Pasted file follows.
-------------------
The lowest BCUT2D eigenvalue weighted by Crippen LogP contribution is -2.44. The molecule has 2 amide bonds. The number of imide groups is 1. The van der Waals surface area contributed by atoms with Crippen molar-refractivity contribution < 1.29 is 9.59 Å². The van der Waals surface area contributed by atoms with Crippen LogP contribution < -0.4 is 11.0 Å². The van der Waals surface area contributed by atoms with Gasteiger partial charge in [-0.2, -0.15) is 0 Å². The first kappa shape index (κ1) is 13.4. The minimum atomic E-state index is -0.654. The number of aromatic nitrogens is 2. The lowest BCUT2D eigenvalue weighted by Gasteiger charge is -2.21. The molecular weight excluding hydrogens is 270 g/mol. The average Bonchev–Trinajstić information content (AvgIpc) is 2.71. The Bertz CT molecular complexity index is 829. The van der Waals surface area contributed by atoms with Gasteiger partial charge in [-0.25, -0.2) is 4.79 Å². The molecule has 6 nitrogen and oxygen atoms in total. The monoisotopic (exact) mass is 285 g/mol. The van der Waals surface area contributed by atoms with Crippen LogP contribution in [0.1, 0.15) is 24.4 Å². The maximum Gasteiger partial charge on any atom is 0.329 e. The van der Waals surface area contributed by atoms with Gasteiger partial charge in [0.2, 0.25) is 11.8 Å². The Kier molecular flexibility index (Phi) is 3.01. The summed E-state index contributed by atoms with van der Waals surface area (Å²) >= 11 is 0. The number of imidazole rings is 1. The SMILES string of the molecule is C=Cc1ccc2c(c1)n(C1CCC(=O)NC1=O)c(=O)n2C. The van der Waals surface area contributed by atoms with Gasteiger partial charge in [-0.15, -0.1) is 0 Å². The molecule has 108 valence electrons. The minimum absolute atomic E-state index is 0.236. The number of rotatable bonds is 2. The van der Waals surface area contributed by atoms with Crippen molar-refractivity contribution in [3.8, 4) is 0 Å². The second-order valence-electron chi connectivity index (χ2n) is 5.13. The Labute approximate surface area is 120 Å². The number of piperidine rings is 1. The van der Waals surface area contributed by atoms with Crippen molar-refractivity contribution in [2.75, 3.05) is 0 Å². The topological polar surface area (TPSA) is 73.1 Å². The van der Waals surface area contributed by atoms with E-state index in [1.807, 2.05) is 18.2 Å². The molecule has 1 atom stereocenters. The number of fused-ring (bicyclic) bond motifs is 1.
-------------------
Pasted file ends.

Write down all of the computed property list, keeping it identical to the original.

The lowest BCUT2D eigenvalue weighted by Crippen LogP contribution is -2.44. The molecule has 2 amide bonds. The number of imide groups is 1. The van der Waals surface area contributed by atoms with Crippen molar-refractivity contribution < 1.29 is 9.59 Å². The van der Waals surface area contributed by atoms with Crippen LogP contribution < -0.4 is 11.0 Å². The van der Waals surface area contributed by atoms with Gasteiger partial charge in [-0.2, -0.15) is 0 Å². The first kappa shape index (κ1) is 13.4. The minimum atomic E-state index is -0.654. The number of aromatic nitrogens is 2. The lowest BCUT2D eigenvalue weighted by Gasteiger charge is -2.21. The molecular weight excluding hydrogens is 270 g/mol. The average Bonchev–Trinajstić information content (AvgIpc) is 2.71. The Bertz CT molecular complexity index is 829. The van der Waals surface area contributed by atoms with Gasteiger partial charge in [-0.25, -0.2) is 4.79 Å². The molecule has 6 nitrogen and oxygen atoms in total. The monoisotopic (exact) mass is 285 g/mol. The van der Waals surface area contributed by atoms with Crippen LogP contribution in [0.1, 0.15) is 24.4 Å². The maximum Gasteiger partial charge on any atom is 0.329 e. The van der Waals surface area contributed by atoms with Gasteiger partial charge in [0.2, 0.25) is 11.8 Å². The Kier molecular flexibility index (Phi) is 3.01. The summed E-state index contributed by atoms with van der Waals surface area (Å²) >= 11 is 0. The number of imidazole rings is 1. The SMILES string of the molecule is C=Cc1ccc2c(c1)n(C1CCC(=O)NC1=O)c(=O)n2C. The van der Waals surface area contributed by atoms with Gasteiger partial charge in [-0.15, -0.1) is 0 Å². The molecule has 108 valence electrons. The minimum absolute atomic E-state index is 0.236. The number of rotatable bonds is 2. The van der Waals surface area contributed by atoms with Crippen molar-refractivity contribution in [3.8, 4) is 0 Å². The second-order valence-electron chi connectivity index (χ2n) is 5.13. The Labute approximate surface area is 120 Å². The number of piperidine rings is 1. The van der Waals surface area contributed by atoms with Crippen molar-refractivity contribution in [2.75, 3.05) is 0 Å². The topological polar surface area (TPSA) is 73.1 Å². The van der Waals surface area contributed by atoms with E-state index in [1.807, 2.05) is 18.2 Å². The molecule has 1 atom stereocenters. The number of fused-ring (bicyclic) bond motifs is 1.